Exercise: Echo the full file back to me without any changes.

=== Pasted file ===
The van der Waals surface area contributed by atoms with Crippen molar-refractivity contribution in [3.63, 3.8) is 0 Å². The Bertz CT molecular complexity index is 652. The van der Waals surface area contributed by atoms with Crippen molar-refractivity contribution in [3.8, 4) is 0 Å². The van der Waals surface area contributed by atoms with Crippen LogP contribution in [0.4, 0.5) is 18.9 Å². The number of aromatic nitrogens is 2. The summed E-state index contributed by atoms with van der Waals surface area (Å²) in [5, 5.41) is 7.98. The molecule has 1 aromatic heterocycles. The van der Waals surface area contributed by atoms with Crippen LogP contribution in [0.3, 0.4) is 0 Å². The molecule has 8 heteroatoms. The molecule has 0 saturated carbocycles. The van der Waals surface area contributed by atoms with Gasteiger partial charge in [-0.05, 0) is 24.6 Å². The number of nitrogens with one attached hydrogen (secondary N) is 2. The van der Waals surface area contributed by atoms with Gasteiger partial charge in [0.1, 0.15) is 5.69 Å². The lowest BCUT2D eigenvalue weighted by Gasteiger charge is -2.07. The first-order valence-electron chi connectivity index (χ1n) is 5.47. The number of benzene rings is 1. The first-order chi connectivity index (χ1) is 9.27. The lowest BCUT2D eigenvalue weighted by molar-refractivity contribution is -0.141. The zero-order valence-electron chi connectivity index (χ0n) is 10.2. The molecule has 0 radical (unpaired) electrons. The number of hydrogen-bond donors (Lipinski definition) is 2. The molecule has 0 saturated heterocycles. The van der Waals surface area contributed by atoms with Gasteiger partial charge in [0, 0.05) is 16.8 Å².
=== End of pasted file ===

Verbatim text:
The van der Waals surface area contributed by atoms with Crippen molar-refractivity contribution in [3.63, 3.8) is 0 Å². The Bertz CT molecular complexity index is 652. The van der Waals surface area contributed by atoms with Crippen molar-refractivity contribution in [3.8, 4) is 0 Å². The van der Waals surface area contributed by atoms with Crippen LogP contribution in [0.4, 0.5) is 18.9 Å². The number of aromatic nitrogens is 2. The summed E-state index contributed by atoms with van der Waals surface area (Å²) in [5, 5.41) is 7.98. The molecule has 1 aromatic heterocycles. The van der Waals surface area contributed by atoms with Crippen LogP contribution in [0.3, 0.4) is 0 Å². The molecule has 8 heteroatoms. The molecule has 0 saturated carbocycles. The van der Waals surface area contributed by atoms with Gasteiger partial charge in [-0.05, 0) is 24.6 Å². The number of nitrogens with one attached hydrogen (secondary N) is 2. The van der Waals surface area contributed by atoms with Gasteiger partial charge in [0.1, 0.15) is 5.69 Å². The lowest BCUT2D eigenvalue weighted by Gasteiger charge is -2.07. The first-order valence-electron chi connectivity index (χ1n) is 5.47. The number of benzene rings is 1. The first-order chi connectivity index (χ1) is 9.27. The lowest BCUT2D eigenvalue weighted by molar-refractivity contribution is -0.141. The zero-order valence-electron chi connectivity index (χ0n) is 10.2. The molecule has 0 radical (unpaired) electrons. The number of hydrogen-bond donors (Lipinski definition) is 2. The molecule has 0 saturated heterocycles. The van der Waals surface area contributed by atoms with Gasteiger partial charge in [0, 0.05) is 16.8 Å².